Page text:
Australia’s perception of the July elections and how the new government conducts itself may play a key role in determining if Australia’s military aid organization resumes assistance to Cambodia.
Australia’s Defense Corp suspended operations after the factional fighting in July 1997, and future programs remain in question, said Col Dougall McMillan, defense attache for the Australian Embassy.
Defense Corp has provided training in Australia for selected RCAF officers, distributed medical supplies and helped install communications networks for military hospitals.
Whether or not Defense Corp operations will resume depends on the evaluation of the July 26 polls and the behavior of the new Cambodian government, as well as how the new Australian government, to be elected Oct 3, will view Australia’s overall long-term commitment to Southeast Asia, McMillan said.
So far, the evaluation has been mixed.
On Aug 24, an Australian senate committee seminar featuring several Cambodia experts debated whether the July elections could be described as “free and fair.” Committee members included former Untac commander Gen John Sanderson, former Australian Ambassador to Cambodia Tony Kevin and scholar Milton Osborne.
After a heated debate, the committee members came to a general consensus recommending the continuation of aid, but graded the elections a “C-minus,” according to Human Rights Watch.
Australian Ambassador Malcom Leader said Tuesday the Senate committee’s evaluation was not binding, and that at this stage funding only from the Defense Corp remains suspended.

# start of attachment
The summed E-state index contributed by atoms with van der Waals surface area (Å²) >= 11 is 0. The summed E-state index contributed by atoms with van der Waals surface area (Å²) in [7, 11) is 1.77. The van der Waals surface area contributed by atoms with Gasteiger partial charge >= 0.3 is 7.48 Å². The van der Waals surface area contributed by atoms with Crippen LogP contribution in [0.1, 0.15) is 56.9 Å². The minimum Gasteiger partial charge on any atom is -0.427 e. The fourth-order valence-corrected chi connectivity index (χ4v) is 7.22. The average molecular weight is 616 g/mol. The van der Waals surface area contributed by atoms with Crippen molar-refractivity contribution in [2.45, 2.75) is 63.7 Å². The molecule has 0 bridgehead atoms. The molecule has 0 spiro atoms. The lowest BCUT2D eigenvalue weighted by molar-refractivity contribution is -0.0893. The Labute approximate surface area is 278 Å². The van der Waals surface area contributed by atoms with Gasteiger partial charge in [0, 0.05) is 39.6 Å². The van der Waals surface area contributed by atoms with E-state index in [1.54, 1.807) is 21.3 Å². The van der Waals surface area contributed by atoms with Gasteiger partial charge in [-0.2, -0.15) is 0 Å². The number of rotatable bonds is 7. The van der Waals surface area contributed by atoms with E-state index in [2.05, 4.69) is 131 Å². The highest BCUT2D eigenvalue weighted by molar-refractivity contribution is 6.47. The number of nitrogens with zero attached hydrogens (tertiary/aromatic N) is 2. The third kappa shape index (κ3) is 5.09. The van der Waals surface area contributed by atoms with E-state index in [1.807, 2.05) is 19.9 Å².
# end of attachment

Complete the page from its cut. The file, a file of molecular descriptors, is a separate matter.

The Australian Agency for International Development, an arm of the Australian government, provides about $18.5 million of aid to Cambodia annually and employs about 75 affiliated workers.
Its programs range from agricultural research and promoting primary health care to providing assistance for demining projects.
While AusAID continued to operate during the factional fighting last year, Bill Costello, the first secretary of the organization, said Monday that to increase funding for aid programs, the Cambodian government should reform revenue collection among other reforms.
According to a summary of the meeting provided by Human Rights Watch, Sanderson held the view that the election had not been free and fair, and that the government lacked a genuine commitment to the rights of individual Cambodians. He argued that Australia’s long-term policy toward Cambodia should be to oppose authoritarianism.
Kevin spoke of the dangers of demonizing one side of Cambodian politics. In the past, he has defended Second Prime Minister Hun Sen.
Osborne said Australia could not wash its hands of Cambodia completely, but that this did not mean the Australian government should only highlight the positive elements without also mentioning the negative parts of the elections.